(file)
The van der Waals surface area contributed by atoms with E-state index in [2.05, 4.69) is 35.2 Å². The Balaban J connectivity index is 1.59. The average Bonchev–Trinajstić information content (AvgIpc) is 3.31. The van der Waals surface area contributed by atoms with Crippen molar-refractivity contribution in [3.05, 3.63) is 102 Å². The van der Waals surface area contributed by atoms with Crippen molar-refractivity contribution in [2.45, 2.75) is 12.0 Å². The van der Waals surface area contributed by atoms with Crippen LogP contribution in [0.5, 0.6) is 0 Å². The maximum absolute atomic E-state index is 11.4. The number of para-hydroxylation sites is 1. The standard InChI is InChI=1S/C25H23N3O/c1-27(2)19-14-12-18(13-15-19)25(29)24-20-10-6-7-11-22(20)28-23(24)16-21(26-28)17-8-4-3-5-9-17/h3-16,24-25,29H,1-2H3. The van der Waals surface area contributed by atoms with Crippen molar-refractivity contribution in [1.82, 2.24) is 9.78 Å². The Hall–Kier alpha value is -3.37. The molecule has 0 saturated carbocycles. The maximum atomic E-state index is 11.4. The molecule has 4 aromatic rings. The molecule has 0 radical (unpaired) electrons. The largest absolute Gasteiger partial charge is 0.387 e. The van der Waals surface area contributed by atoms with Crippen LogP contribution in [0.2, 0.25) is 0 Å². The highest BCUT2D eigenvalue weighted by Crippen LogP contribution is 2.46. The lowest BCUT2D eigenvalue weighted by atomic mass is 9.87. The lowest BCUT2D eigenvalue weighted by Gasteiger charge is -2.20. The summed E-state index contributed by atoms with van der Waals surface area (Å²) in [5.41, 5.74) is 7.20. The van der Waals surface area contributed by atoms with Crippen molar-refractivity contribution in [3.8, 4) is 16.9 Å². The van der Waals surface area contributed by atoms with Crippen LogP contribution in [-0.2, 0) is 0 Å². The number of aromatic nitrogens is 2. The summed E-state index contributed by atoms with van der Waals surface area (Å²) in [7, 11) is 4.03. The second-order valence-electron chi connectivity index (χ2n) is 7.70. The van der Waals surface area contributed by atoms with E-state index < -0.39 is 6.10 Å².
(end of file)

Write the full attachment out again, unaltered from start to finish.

The van der Waals surface area contributed by atoms with E-state index in [2.05, 4.69) is 35.2 Å². The Balaban J connectivity index is 1.59. The average Bonchev–Trinajstić information content (AvgIpc) is 3.31. The van der Waals surface area contributed by atoms with Crippen molar-refractivity contribution in [3.05, 3.63) is 102 Å². The van der Waals surface area contributed by atoms with Crippen molar-refractivity contribution in [2.45, 2.75) is 12.0 Å². The van der Waals surface area contributed by atoms with Crippen LogP contribution in [0.5, 0.6) is 0 Å². The maximum absolute atomic E-state index is 11.4. The number of para-hydroxylation sites is 1. The standard InChI is InChI=1S/C25H23N3O/c1-27(2)19-14-12-18(13-15-19)25(29)24-20-10-6-7-11-22(20)28-23(24)16-21(26-28)17-8-4-3-5-9-17/h3-16,24-25,29H,1-2H3. The van der Waals surface area contributed by atoms with Crippen molar-refractivity contribution in [1.82, 2.24) is 9.78 Å². The Hall–Kier alpha value is -3.37. The molecule has 0 saturated carbocycles. The maximum atomic E-state index is 11.4. The molecule has 4 aromatic rings. The molecule has 0 radical (unpaired) electrons. The largest absolute Gasteiger partial charge is 0.387 e. The van der Waals surface area contributed by atoms with Crippen LogP contribution in [0.2, 0.25) is 0 Å². The highest BCUT2D eigenvalue weighted by Crippen LogP contribution is 2.46. The lowest BCUT2D eigenvalue weighted by atomic mass is 9.87. The lowest BCUT2D eigenvalue weighted by Gasteiger charge is -2.20. The summed E-state index contributed by atoms with van der Waals surface area (Å²) in [5.41, 5.74) is 7.20. The van der Waals surface area contributed by atoms with Crippen molar-refractivity contribution in [3.8, 4) is 16.9 Å². The van der Waals surface area contributed by atoms with Crippen LogP contribution in [-0.2, 0) is 0 Å². The number of aromatic nitrogens is 2. The summed E-state index contributed by atoms with van der Waals surface area (Å²) in [7, 11) is 4.03. The second-order valence-electron chi connectivity index (χ2n) is 7.70. The van der Waals surface area contributed by atoms with E-state index < -0.39 is 6.10 Å².